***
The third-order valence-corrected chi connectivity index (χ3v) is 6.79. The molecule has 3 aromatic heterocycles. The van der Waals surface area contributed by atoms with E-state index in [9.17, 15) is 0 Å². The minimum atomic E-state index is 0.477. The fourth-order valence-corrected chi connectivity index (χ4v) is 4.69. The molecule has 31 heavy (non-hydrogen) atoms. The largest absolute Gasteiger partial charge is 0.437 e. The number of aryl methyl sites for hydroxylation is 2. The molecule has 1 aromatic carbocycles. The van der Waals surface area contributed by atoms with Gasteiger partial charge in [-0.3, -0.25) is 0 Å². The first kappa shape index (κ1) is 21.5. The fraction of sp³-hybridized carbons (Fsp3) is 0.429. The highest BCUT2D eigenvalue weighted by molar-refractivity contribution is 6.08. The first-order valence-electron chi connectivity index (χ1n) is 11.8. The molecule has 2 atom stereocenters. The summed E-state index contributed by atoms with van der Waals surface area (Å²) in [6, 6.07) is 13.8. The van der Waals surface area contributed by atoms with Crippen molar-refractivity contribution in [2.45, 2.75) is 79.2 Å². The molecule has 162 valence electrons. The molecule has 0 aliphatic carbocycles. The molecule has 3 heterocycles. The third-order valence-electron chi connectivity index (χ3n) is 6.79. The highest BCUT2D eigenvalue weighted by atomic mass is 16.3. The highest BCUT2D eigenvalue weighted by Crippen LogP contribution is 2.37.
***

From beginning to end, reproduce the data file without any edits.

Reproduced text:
The third-order valence-corrected chi connectivity index (χ3v) is 6.79. The molecule has 3 aromatic heterocycles. The van der Waals surface area contributed by atoms with E-state index in [9.17, 15) is 0 Å². The minimum atomic E-state index is 0.477. The fourth-order valence-corrected chi connectivity index (χ4v) is 4.69. The molecule has 31 heavy (non-hydrogen) atoms. The largest absolute Gasteiger partial charge is 0.437 e. The number of aryl methyl sites for hydroxylation is 2. The molecule has 1 aromatic carbocycles. The van der Waals surface area contributed by atoms with Gasteiger partial charge in [-0.3, -0.25) is 0 Å². The first kappa shape index (κ1) is 21.5. The fraction of sp³-hybridized carbons (Fsp3) is 0.429. The highest BCUT2D eigenvalue weighted by molar-refractivity contribution is 6.08. The first-order valence-electron chi connectivity index (χ1n) is 11.8. The molecule has 2 atom stereocenters. The summed E-state index contributed by atoms with van der Waals surface area (Å²) in [6, 6.07) is 13.8. The van der Waals surface area contributed by atoms with Crippen molar-refractivity contribution in [2.45, 2.75) is 79.2 Å². The molecule has 162 valence electrons. The molecule has 0 aliphatic carbocycles. The molecule has 3 heterocycles. The third-order valence-electron chi connectivity index (χ3n) is 6.79. The highest BCUT2D eigenvalue weighted by atomic mass is 16.3. The highest BCUT2D eigenvalue weighted by Crippen LogP contribution is 2.37.